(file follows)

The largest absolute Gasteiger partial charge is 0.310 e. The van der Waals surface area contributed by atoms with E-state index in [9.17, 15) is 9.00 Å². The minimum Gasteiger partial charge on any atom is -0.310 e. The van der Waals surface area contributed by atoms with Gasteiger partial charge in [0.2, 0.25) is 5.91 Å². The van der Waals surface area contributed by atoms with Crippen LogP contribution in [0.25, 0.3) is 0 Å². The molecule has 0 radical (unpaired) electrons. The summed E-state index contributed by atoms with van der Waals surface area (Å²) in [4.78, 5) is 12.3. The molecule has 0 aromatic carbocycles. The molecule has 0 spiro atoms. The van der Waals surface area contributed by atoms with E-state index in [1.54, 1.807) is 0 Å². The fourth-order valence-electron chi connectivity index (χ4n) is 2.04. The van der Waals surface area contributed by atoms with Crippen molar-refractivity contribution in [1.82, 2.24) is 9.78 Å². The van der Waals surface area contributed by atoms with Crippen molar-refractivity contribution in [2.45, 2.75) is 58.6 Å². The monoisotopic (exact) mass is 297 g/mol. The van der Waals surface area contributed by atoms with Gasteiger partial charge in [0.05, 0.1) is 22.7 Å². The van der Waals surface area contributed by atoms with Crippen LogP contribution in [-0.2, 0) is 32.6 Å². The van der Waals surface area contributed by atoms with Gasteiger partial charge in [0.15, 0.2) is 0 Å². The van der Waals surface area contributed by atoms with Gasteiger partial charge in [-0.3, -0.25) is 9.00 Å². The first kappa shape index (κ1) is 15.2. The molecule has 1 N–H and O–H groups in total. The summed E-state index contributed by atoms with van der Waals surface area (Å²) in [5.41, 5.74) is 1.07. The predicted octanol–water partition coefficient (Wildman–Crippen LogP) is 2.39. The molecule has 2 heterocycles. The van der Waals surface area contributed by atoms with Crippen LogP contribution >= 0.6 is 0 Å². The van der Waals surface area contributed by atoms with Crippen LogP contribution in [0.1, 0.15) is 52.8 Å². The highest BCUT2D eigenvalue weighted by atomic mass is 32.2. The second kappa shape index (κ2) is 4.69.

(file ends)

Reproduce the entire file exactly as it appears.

The largest absolute Gasteiger partial charge is 0.310 e. The van der Waals surface area contributed by atoms with E-state index in [9.17, 15) is 9.00 Å². The minimum Gasteiger partial charge on any atom is -0.310 e. The van der Waals surface area contributed by atoms with Gasteiger partial charge in [0.2, 0.25) is 5.91 Å². The van der Waals surface area contributed by atoms with Crippen LogP contribution in [0.25, 0.3) is 0 Å². The molecule has 0 radical (unpaired) electrons. The summed E-state index contributed by atoms with van der Waals surface area (Å²) in [4.78, 5) is 12.3. The molecule has 0 aromatic carbocycles. The molecule has 0 spiro atoms. The van der Waals surface area contributed by atoms with E-state index in [1.54, 1.807) is 0 Å². The fourth-order valence-electron chi connectivity index (χ4n) is 2.04. The van der Waals surface area contributed by atoms with Crippen molar-refractivity contribution in [1.82, 2.24) is 9.78 Å². The van der Waals surface area contributed by atoms with Crippen molar-refractivity contribution in [2.45, 2.75) is 58.6 Å². The monoisotopic (exact) mass is 297 g/mol. The van der Waals surface area contributed by atoms with Gasteiger partial charge in [0.05, 0.1) is 22.7 Å². The van der Waals surface area contributed by atoms with Crippen LogP contribution in [-0.2, 0) is 32.6 Å². The van der Waals surface area contributed by atoms with Gasteiger partial charge in [0.15, 0.2) is 0 Å². The van der Waals surface area contributed by atoms with Gasteiger partial charge in [-0.3, -0.25) is 9.00 Å². The first kappa shape index (κ1) is 15.2. The molecule has 1 N–H and O–H groups in total. The summed E-state index contributed by atoms with van der Waals surface area (Å²) in [5.41, 5.74) is 1.07. The predicted octanol–water partition coefficient (Wildman–Crippen LogP) is 2.39. The molecule has 2 heterocycles. The van der Waals surface area contributed by atoms with Crippen LogP contribution >= 0.6 is 0 Å². The van der Waals surface area contributed by atoms with Crippen LogP contribution in [0.1, 0.15) is 52.8 Å². The highest BCUT2D eigenvalue weighted by atomic mass is 32.2. The second kappa shape index (κ2) is 4.69.